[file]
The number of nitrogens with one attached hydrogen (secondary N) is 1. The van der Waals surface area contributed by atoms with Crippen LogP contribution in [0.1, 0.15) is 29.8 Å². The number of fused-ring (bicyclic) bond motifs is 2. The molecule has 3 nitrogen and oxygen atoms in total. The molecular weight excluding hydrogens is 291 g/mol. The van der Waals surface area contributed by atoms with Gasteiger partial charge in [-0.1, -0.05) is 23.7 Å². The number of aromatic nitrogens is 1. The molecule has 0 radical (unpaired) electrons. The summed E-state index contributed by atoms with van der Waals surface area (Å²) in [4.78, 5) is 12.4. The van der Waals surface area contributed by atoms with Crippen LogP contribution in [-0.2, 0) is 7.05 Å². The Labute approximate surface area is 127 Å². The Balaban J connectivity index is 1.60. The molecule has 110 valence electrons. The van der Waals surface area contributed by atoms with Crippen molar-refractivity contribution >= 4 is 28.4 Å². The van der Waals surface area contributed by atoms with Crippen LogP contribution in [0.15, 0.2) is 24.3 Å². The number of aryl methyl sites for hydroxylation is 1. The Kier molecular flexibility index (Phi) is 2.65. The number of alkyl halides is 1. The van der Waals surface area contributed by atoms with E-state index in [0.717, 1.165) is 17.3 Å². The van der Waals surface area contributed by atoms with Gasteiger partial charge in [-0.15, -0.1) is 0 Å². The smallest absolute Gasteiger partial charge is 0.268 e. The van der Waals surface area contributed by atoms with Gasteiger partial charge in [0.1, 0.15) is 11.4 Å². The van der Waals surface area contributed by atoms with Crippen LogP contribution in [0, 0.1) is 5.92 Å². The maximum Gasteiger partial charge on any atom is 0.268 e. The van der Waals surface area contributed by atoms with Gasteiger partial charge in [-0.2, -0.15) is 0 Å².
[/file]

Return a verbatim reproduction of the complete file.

The number of nitrogens with one attached hydrogen (secondary N) is 1. The van der Waals surface area contributed by atoms with Crippen LogP contribution in [0.1, 0.15) is 29.8 Å². The number of fused-ring (bicyclic) bond motifs is 2. The molecule has 3 nitrogen and oxygen atoms in total. The molecular weight excluding hydrogens is 291 g/mol. The van der Waals surface area contributed by atoms with Gasteiger partial charge in [-0.1, -0.05) is 23.7 Å². The number of aromatic nitrogens is 1. The molecule has 0 radical (unpaired) electrons. The summed E-state index contributed by atoms with van der Waals surface area (Å²) in [4.78, 5) is 12.4. The van der Waals surface area contributed by atoms with Crippen LogP contribution in [-0.2, 0) is 7.05 Å². The Labute approximate surface area is 127 Å². The Balaban J connectivity index is 1.60. The molecule has 110 valence electrons. The van der Waals surface area contributed by atoms with Crippen molar-refractivity contribution >= 4 is 28.4 Å². The van der Waals surface area contributed by atoms with Crippen LogP contribution in [0.15, 0.2) is 24.3 Å². The number of aryl methyl sites for hydroxylation is 1. The Kier molecular flexibility index (Phi) is 2.65. The number of alkyl halides is 1. The van der Waals surface area contributed by atoms with E-state index in [0.717, 1.165) is 17.3 Å². The van der Waals surface area contributed by atoms with Gasteiger partial charge in [-0.15, -0.1) is 0 Å². The smallest absolute Gasteiger partial charge is 0.268 e. The van der Waals surface area contributed by atoms with Gasteiger partial charge in [0.1, 0.15) is 11.4 Å². The van der Waals surface area contributed by atoms with Crippen LogP contribution in [0, 0.1) is 5.92 Å². The maximum Gasteiger partial charge on any atom is 0.268 e. The van der Waals surface area contributed by atoms with Gasteiger partial charge in [-0.2, -0.15) is 0 Å².